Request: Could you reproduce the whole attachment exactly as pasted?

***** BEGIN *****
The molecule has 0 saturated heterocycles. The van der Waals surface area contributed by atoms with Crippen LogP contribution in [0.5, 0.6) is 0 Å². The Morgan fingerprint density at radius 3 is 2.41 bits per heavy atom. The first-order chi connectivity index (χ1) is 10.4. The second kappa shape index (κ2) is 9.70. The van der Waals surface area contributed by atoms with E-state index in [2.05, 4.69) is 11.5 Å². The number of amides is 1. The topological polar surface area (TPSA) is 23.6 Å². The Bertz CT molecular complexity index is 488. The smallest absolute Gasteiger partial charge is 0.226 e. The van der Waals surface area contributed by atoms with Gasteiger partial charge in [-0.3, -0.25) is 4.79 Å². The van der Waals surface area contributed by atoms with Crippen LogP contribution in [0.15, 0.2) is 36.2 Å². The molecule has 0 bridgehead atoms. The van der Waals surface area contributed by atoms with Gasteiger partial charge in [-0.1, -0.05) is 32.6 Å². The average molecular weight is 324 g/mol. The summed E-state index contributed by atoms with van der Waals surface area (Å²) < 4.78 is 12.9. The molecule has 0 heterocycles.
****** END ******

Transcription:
The molecule has 0 saturated heterocycles. The van der Waals surface area contributed by atoms with Crippen LogP contribution in [0.5, 0.6) is 0 Å². The Morgan fingerprint density at radius 3 is 2.41 bits per heavy atom. The first-order chi connectivity index (χ1) is 10.4. The second kappa shape index (κ2) is 9.70. The van der Waals surface area contributed by atoms with E-state index in [2.05, 4.69) is 11.5 Å². The number of amides is 1. The topological polar surface area (TPSA) is 23.6 Å². The Bertz CT molecular complexity index is 488. The smallest absolute Gasteiger partial charge is 0.226 e. The van der Waals surface area contributed by atoms with Gasteiger partial charge in [-0.3, -0.25) is 4.79 Å². The van der Waals surface area contributed by atoms with Crippen LogP contribution in [0.15, 0.2) is 36.2 Å². The molecule has 0 bridgehead atoms. The van der Waals surface area contributed by atoms with Gasteiger partial charge in [-0.1, -0.05) is 32.6 Å². The average molecular weight is 324 g/mol. The summed E-state index contributed by atoms with van der Waals surface area (Å²) < 4.78 is 12.9. The molecule has 0 heterocycles.